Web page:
The Medical and Dental Consultants’ Association of Nigeria (MDCAN), University of Ilorin Teaching Hospital (UITH), have announced the withdrawal of their services from medical education in the universities.
Chairman, MDCAN UITH, Dr Muhammed Adeboye, said this at a news conference on Wednesday in Ilorin.
He said that the withdrawal was impetus after the failure of the National Universities Commission (NUC) to withdraw its circular on Fellows of Post Graduate Medical colleges employed as Lecturer 1 would not progress beyond level until they obtain a PhD in the related field.
The News Agency of Nigeria (NAN) reports that MDCAN had on Feb. 3 given NUC 21 days ultimatum to withdraw its circular on their insistence on getting a PhD to progress beyond Lecturer 1.
Adeboye said the withdrawal from universities may proceed with post graduate/specialist training and ultimately withdraw services from patients, if demands are not met.
”We pray that the relevant apparatus of the government at all levels, public and private individuals should prevail on the NUC Executive Secretary and others involved to withdraw same and return to status quo.
”This is because the proposal will worsen the lot of medical education by driving away doctors from medical education and out of the country.
”It is obnoxious, discriminatory and unjust and has no bearing with the realities confronting the health sector in present day Nigeria and to that extent irresponsible.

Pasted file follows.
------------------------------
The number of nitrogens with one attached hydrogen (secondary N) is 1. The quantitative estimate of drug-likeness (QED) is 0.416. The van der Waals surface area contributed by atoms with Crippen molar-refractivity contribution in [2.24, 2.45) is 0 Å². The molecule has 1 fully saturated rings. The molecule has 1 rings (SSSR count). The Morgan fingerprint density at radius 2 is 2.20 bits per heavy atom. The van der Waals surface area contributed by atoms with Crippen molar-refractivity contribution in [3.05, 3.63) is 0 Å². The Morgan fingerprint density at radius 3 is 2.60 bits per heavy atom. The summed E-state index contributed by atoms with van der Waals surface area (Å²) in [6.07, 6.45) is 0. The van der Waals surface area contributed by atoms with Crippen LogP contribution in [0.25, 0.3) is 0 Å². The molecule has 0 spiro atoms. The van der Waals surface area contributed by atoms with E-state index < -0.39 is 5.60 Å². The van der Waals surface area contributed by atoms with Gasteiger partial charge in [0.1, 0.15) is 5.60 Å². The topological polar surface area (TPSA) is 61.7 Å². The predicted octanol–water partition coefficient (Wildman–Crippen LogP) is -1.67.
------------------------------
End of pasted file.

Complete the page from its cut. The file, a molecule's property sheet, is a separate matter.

”It has the potential to crumble the sector if not stopped, which is why we are fighting against it,” the chairman said.
He added that PhD does not improve individual patient care, nor does it improve effectiveness of teaching, whereas the overall aim of medical education at both undergraduate and post-graduate levels is to produce doctors and specialists competent enough to practice in safety and preserve lives.
”Existing structure of medical education without PhD has produced medical doctors and specialists that have not only manned the country’s health infrastructure but are highly sought after by employers notably by the Americas, Australia, Middle East and Europe,” Adeboye said.
The chairman noted that the problem of medical education in Nigeria today was not necessarily poor quality of the products, but the poor quantity of the output.
”In Nigeria, we have patient ratio of 1:6,000 as against World Health Organisation recommended 1:400 and other indices such as maternal mortality, infant mortality, life expectancy are equally poor,” Adeboye said.
He said it was unfortunate that Nigerian universities are not attractive career destinations for medical specialists because of poor renumeration practices as teachers and not doctors.
”This is despite the fact that they practice both as teachers and doctors.
”There is a difficulty in attracting and retaining specialists into careers in academia and this is worsening the brain drain already ravaging the country,” Adeboye said.
NAN reports that MDCAN is the body of Medical and Dental Consultants who are specialist doctors in various fields.
They teach both undergraduate and post-graduate students in colleges of medicine across the nation.
They also train resident doctors for minimum.of six years before grooming them to also become consultants after series of examinations culminating them them becoming Fellows of the Postgraduate college(s).